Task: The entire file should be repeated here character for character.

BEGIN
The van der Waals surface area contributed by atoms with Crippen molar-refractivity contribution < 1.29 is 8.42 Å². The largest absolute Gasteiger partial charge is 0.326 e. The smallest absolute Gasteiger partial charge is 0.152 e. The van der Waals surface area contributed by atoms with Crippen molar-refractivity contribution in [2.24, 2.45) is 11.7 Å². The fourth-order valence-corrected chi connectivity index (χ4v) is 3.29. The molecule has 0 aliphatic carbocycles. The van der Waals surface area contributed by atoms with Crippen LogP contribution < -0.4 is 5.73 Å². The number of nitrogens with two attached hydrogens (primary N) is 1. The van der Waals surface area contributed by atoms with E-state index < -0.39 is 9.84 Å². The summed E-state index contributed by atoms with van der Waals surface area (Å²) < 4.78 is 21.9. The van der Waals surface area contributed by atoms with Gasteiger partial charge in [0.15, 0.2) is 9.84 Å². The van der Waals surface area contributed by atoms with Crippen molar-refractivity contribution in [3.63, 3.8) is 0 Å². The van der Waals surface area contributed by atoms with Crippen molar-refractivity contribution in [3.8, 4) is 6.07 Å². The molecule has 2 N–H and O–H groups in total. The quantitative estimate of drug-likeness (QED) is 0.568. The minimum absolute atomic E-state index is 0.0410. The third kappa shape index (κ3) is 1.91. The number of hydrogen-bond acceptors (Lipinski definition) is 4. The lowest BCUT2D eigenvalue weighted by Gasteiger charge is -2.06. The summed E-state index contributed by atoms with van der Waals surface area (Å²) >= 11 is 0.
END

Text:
The van der Waals surface area contributed by atoms with Crippen molar-refractivity contribution < 1.29 is 8.42 Å². The largest absolute Gasteiger partial charge is 0.326 e. The smallest absolute Gasteiger partial charge is 0.152 e. The van der Waals surface area contributed by atoms with Crippen molar-refractivity contribution in [2.24, 2.45) is 11.7 Å². The fourth-order valence-corrected chi connectivity index (χ4v) is 3.29. The molecule has 0 aliphatic carbocycles. The van der Waals surface area contributed by atoms with Crippen LogP contribution < -0.4 is 5.73 Å². The number of nitrogens with two attached hydrogens (primary N) is 1. The van der Waals surface area contributed by atoms with E-state index < -0.39 is 9.84 Å². The summed E-state index contributed by atoms with van der Waals surface area (Å²) < 4.78 is 21.9. The van der Waals surface area contributed by atoms with Gasteiger partial charge in [0.15, 0.2) is 9.84 Å². The van der Waals surface area contributed by atoms with Crippen molar-refractivity contribution in [3.63, 3.8) is 0 Å². The van der Waals surface area contributed by atoms with Crippen molar-refractivity contribution in [3.8, 4) is 6.07 Å². The molecule has 2 N–H and O–H groups in total. The quantitative estimate of drug-likeness (QED) is 0.568. The minimum absolute atomic E-state index is 0.0410. The third kappa shape index (κ3) is 1.91. The number of hydrogen-bond acceptors (Lipinski definition) is 4. The lowest BCUT2D eigenvalue weighted by Gasteiger charge is -2.06. The summed E-state index contributed by atoms with van der Waals surface area (Å²) >= 11 is 0.